Fads in the '60s & '70s

Written by yvonne morris
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Fads in the '60s & '70s
Each decade reflects fashion fads. (Jupiterimages/Photos.com/Getty Images)

There were about 70 million teenagers in the U.S. in the 1960s and "youth culture" became a dominant influence in all aspects of society. Baby boomers engaged in serious protest of the Vietnam War in the '60s and early '70s. They also engaged in streaking -- running nude in public places -- and buying pet rocks in the '70s. Hemlines rose and fell in the '60s and '70s and men's hair got longer. Fashion fads reflected changing tastes and social attitudes throughout these two decades dominated by youth.

The Early '60s

In the early '60s, women wore bouffant hairdos and skirts that grazed the knee; men wore crew cuts and plaid shirts. Jackie Kennedy was a fashion trendsetter in her pillbox hats, slim sheath dresses, and tailored pastel suits. Kick pleats -- inverted pleats in the front and back of straight skirts -- and kitten heels were also popular. In the early '60s, men began to wear their hair longer, but slicked back, and more form-fitting Italian suits with narrow ties hit the men's wear market.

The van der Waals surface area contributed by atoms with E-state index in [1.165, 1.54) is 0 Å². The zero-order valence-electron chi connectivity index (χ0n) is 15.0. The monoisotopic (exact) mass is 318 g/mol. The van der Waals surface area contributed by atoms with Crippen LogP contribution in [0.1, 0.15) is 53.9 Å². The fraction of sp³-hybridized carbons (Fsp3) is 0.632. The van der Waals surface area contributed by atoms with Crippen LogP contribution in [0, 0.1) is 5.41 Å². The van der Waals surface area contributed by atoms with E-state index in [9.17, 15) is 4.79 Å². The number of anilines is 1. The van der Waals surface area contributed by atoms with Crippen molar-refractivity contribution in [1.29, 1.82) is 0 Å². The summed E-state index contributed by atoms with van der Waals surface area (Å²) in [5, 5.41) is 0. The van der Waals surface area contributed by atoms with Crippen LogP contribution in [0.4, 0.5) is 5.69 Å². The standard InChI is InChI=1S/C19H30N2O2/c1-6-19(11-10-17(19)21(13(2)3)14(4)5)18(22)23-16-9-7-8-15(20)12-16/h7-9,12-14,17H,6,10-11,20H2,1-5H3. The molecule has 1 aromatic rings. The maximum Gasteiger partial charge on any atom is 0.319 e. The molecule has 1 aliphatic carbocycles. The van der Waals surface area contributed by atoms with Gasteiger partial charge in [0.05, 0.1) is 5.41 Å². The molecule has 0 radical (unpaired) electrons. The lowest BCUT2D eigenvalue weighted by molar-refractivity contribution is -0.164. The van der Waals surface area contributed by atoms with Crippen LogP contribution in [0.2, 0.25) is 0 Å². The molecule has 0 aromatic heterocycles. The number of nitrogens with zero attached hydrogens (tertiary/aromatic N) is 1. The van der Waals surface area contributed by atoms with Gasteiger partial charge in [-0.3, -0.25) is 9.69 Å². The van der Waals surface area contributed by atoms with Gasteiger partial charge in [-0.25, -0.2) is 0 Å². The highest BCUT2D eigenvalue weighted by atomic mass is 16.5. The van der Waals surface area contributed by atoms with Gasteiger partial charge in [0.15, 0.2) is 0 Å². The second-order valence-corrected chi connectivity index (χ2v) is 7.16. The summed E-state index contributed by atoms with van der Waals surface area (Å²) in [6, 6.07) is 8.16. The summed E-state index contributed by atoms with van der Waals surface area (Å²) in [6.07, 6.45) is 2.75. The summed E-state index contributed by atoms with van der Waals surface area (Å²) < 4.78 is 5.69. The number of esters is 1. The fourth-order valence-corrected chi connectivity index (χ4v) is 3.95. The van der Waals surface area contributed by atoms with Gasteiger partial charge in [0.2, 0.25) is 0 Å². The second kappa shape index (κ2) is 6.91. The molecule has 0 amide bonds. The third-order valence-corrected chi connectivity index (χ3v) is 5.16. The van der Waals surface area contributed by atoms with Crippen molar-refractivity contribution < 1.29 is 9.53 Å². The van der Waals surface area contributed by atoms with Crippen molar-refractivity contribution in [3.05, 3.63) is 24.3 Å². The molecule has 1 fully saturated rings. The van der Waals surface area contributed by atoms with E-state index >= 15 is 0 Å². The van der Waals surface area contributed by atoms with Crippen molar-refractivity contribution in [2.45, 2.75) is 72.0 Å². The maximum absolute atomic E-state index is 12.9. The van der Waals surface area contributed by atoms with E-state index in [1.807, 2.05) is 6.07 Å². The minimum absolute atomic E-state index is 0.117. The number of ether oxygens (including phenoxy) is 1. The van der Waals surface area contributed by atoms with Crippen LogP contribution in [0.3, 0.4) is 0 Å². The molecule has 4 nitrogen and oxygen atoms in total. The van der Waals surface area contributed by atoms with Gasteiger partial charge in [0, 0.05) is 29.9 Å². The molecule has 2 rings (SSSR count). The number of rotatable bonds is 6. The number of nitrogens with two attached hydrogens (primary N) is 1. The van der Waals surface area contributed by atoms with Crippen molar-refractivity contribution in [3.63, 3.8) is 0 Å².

The Mid- to Late '60s

Mini-skirts were the trend in the mid- to late '60s, and women paired diamond-patterned or fishnet tights and calf-high white go-go boots with them. The model Twiggy became a sensation in the mid-60s, and her dramatic eye make-up, achieved by lining the eye socket, was imitated. Black and white "op-art" shift dresses reflected the British look, and tent-shaped baby doll dresses appeared. Males and females wore black turtlenecks, copying a look that the Beatles had made popular. Unisex bell-bottomed jeans and love beads were style options for both men and women by the end of the 60s.

The Early '70s

By 1970, women could choose mini, midi and maxi dress lengths. Hot trousers and halter neck tops were in style. The Louisiana House of Representatives changed its dress code in 1972, requiring women to wear skirts or dresses because an employee arrived to work wearing hot trousers.

Platform shoes were another hot item. "Seventeen" magazine for girls may have featured platform shoes first in a 1970 issue, but platforms were worn by males as well in the '70s. Shoulder-length hair on men gained popularity as women donned floor-length, high-necked granny dresses. In the early '70s, women sometimes wore white highlighter on the brow and eyeshadow around the eye rather than eyeliner.

The Mid- to Late '70s

In 1976, Yves St. Laurent's peasant look -- tiered skirts and dropped-shouldered blouses -- became available. The hit film "Saturday Night Fever" (1977) inspired the disco craze, and clingy clothing in stretch Lycra called attention to the dancer's body. Men's suits featured wide lapels and wide ties, shirts with long, pointed collars and flared trousers in a variety of colours. The zippered jumpsuit was worn by both men and women in the late '70s, but disco-inspired fashion would lose its followers by 1980.

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